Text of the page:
This is part 5 of a series on what to do if you can’t go to Clarion, which provides my thoughts on how you can capture part of the magic of Clarion—even if you can’t attend. This post is on developing expertise.
Acquisition of expert performance
The process of developing expertise has been studied. Expertise is developed through practice. It has to be good practice, though. One of the researchers into the acquisition of expert performance uses the term “deliberate practice” to distinguish it from other (bad) kinds of practice.
Deliberate practice is:
- Performing your skill
- Monitoring your performance
- Evaluating your success
- Figuring out how to do it better
Obviously your medium-term goal is to improve your performance of your skill (point #1), but a teacher can’t really help much there—only practice will improve your skill. Where a teacher can help is with points #2–4. And that is what Clarion is all about.
Everything at Clarion is focused on improving those skills:
- The time spent reading is to help you with point #2 (monitoring).
- The time spent preparing critiques, together with—especially—the time spent in class listening to your classmates’ critiques of the same stories, is to help you with point #3 (evaluating).
- The classroom instruction—the part that Clarion-at-home replaces with a book on fiction writing—is to help you with point #4 (figuring out how to do it better).
Developing expertise in fiction writing is exactly like developing expertise in anything else—like playing the violin or playing tennis. An instructor will spend some time early showing you how to hold your bow or racket, but most instructional time is not spent on how to do your skill better. Most instructional time is spent on points #2 and #3—because once you can monitor and evaluate your own performance, you’re in a position to develop expertise through practice on your own.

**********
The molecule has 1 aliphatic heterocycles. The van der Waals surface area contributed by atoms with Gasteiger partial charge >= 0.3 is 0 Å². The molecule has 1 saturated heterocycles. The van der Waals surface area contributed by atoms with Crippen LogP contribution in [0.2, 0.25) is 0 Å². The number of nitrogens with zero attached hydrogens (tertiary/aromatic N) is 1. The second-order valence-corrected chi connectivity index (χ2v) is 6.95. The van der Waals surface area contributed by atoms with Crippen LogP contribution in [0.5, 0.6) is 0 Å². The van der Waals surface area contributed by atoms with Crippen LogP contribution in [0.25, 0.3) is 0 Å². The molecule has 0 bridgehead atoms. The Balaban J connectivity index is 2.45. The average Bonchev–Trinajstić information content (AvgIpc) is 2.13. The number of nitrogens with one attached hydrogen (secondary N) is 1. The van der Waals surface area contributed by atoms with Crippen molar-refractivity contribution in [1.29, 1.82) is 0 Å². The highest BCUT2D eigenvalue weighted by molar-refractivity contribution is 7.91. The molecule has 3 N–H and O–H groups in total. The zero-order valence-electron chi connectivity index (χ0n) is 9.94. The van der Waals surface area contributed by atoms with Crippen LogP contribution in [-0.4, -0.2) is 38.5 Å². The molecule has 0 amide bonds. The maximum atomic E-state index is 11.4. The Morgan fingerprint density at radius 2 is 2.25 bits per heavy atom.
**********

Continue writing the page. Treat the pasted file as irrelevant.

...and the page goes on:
In tennis, for example, beginners often evaluate their performance based on whether the ball makes it over the net and lands in the court. With instruction, however, they learn to evaluate their performance at a finer level: Did they anticipate where the ball was going? Did they move there? Did they turn sideways to the net? Did they prepare their racket correctly? Did they swing correctly? Did they follow-through?
The Clarion process is the equivalent for fiction writing. There are a thousand little questions like that to ask yourself about each scene (potentially each line): Does every character in the scene want something? Is every action in the scene motivated by those wants? Are changes in the characters reflected in changes in how they try to achieve their wants—and in what they want?
That’s really the core of what Clarion offers. Read stories, critique them, and then compare your critique to other critiques of the same story. From that process, learn how to monitor and evaluate your own work. Once you can do that, you’re in a position to improve your work through practice on your own.
Part 6 of this series is about my big Clarion misconception, about applying these lessons to your own work, and talks a little more about the cool stuff that you miss out on if you have to do Clarion at home.
See the Clarion at home page for links to all the posts in this series.